(RT) – The Russian Presidential Human Rights Council proposes writing off all unpaid fines for matters such as traffic violations or improperly registered immigrants, in connection with the 100th anniversary of the 1917 Bolshevik Revolution.
The plan was revealed by the council’s chairman, Mikhail Fedotov, in an interview with Russia-24 TV. The draft bill includes amnesty for crimes committed by women with children, women over 55 years old, and men over 60, as well as veterans. The draft also includes a proposal to write off all unpaid fines.
Fedotov said in the interview that if the council’s draft on amnesty is passed into a law, it would involve “not dozens or hundreds, but thousands of people.”
He also said that amnesty should be connected not only to the Bolshevik Revolution of 1917, but also to all revolutionary events of this period in Russian history – starting with the bourgeois revolution that began in February 1917, and ending with the dissolution of the Constituent Assembly in early 1918.
In late September, Russia’s largest opposition party – the Communists – drafted their own bill proposing major amnesty connected to the anniversary of the revolution.
The Communists proposed that amnesty be granted to convicts who participated in combat defending Russia, those who worked in defense companies in times of war, and those who served in Soviet and Russian military forces deployed in foreign countries in times of conflict – in particular, the Soviet military contingent in Afghanistan.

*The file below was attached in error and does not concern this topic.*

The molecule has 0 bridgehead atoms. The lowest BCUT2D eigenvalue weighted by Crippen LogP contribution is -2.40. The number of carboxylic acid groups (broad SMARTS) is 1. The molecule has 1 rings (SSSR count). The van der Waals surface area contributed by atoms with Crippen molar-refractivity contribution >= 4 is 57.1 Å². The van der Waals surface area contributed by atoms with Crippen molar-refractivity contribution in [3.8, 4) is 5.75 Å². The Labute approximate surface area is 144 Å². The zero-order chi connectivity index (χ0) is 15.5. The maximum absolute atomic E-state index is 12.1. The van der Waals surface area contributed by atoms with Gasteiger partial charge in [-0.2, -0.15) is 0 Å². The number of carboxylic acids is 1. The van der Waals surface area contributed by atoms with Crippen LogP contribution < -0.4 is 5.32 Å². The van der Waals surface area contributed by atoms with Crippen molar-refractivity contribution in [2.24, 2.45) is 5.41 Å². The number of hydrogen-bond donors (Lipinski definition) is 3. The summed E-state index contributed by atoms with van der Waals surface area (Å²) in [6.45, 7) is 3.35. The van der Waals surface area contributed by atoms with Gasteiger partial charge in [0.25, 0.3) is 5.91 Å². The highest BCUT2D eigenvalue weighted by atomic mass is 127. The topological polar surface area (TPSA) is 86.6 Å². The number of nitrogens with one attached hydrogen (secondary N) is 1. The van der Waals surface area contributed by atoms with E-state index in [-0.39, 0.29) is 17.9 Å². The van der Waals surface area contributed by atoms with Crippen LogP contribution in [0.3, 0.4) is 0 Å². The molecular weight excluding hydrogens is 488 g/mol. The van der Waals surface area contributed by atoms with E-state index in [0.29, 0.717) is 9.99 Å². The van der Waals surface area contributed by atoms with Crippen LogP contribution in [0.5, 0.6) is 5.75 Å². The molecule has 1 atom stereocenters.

A similar proposal was drafted in early September by the nationalist-populist Liberal Democratic Party of Russia (LDPR). The LDPR draft offers amnesty to underage convicts and adults who committed crimes before coming of age, disabled people, mothers with small children, pregnant women, and older citizens – women over 55 and men over 60.
The last time Russia announced nationwide amnesty was in 2015, in connection with the 70th anniversary of the victory in World War II. According to the Federal Service for Execution of Punishment, about 225,000 convicts were released from custody or had other punishments lifted.